The bottom line here is that if your roots are not healthy and strong, neither will your tree of life be. Make sure the roots of your preparedness planning are strong, and diverse enough to withstand any potentially devastating event.

071011_2337_Survivingth1.jpgSurviving the times, these end times, can be very difficult, and in many ways, that difficulty may well create a scenario of failure instead of success for us.

I have not written a great deal of late regarding survivalism and preparedness, for many reasons, but I believe now is the time to get serious, and for us all to get down to “the business at hand”. What is “the business at hand”? That would be getting ready for the coming times, of course.

So, I guess the best way would be for me to return to the beginnings of my prepper activities and look at the changes that have occurred over the years, and maybe help at least a few of my readers learn a thing or two about prepping and survivalism.

First of all, what is survivalism and preparedness? Many people believe them to be the same thing, but they are not. Preparedness is a proactive action that allows us to survive in the future, whereas the survivalism aspect is simply reacting to the environment at hand. Preparedness is what happens before an event, survivalism is what happens after the event, whatever that event may be.

Skills and knowledge gained at any stage of the game can be used interchangeably, of course, but we must bear one fact in mind at all times: once an event occurs, we can no longer prepare for that event.

The bottom line here is that if you fail to prepare to survive after whatever event you expect occurs, when that event occurs, you are all out of planning time. Everybody gets old and retires, and many people plan for those years when we live without employment and a paycheck. But some people fail to plan ahead. Once you retire, there is no retirement planning available, only surviving retirement. And how you prepare for retirement dictates how well you are going to survive retirement. Simple enough?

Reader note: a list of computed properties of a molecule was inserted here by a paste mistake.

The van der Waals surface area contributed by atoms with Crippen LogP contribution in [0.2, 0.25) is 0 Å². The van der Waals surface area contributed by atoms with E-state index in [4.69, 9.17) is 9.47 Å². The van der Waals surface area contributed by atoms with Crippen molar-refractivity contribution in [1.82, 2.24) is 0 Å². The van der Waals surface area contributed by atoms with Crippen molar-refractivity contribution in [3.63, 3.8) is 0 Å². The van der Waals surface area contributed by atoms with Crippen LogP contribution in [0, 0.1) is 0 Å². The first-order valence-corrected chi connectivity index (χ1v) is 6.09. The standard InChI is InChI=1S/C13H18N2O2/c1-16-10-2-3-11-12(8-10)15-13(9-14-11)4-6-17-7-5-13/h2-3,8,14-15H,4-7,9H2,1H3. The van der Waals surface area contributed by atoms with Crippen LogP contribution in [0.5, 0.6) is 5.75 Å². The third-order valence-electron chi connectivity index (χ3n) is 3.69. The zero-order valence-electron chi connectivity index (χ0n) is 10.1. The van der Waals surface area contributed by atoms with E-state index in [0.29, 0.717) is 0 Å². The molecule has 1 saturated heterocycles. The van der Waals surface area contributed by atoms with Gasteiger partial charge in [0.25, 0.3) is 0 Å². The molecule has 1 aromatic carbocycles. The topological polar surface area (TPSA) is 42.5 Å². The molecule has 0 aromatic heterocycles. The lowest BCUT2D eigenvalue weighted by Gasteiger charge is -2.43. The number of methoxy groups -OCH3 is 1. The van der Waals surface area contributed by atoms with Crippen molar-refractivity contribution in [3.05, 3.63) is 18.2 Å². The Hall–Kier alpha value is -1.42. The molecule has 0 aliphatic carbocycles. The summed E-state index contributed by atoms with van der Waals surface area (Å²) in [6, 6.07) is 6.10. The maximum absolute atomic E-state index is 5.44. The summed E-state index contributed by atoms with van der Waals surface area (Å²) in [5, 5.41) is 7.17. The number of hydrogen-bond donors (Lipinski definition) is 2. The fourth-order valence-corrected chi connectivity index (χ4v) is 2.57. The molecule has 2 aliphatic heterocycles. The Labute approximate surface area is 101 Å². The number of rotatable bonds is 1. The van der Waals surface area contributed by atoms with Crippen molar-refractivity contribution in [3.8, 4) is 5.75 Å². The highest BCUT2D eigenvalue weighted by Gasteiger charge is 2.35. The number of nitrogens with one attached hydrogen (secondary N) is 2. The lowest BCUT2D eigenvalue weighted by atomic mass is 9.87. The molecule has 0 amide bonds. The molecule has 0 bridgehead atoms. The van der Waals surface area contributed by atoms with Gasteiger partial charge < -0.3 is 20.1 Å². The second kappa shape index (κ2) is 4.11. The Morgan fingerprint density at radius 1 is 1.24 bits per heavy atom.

To start with your preparedness planning, we need to look at where you are now, and where you want to be in the future. You need to know what you have for assets, and what your goals are, if you will. As goals change, so won’t our assets, and part of planning for the inevitable catastrophe is to acquire the assets you need to achieve your goals, and to prepare for the possible loss of those assets.

When I talk about assets here, I am not just talking about money and financial instruments. I include things such as food, water, property, tools and the like, and especially about knowledge. Believe it or not, knowledge can be one of your greatest assets. However, there may be occasions where some of these things may be lost, with or without our consent.

Over the years, I have sustained several life-altering events that came along unexpectedly, but because of the knowledge I have gained, I have been able to survive the aftermath, even though I have lost valuable tangible assets, including several years worth of storage food and other property.

I survived because I developed a mindset that provokes me forward, in spite of the obstacles. Sure, I could have given in and become just another welfare puppet licking the boots of my government, but I didn’t, and I will not, no matter what happens. After a few years of struggling, I am climbing back into the driver’s seat of my own wagon, and intend to direct this wagon in the direction I want it to go.

In the coming days and weeks, I will be sharing some ways that you too can climb into the drivers seat and direct your own wagon in the direction you want it to go, in spite of all the distractions and obstacles you may have to face along the journey.

Surviving The Times is available through my Amazon page at http://www.amazon.com/-/e/B0056SXP3K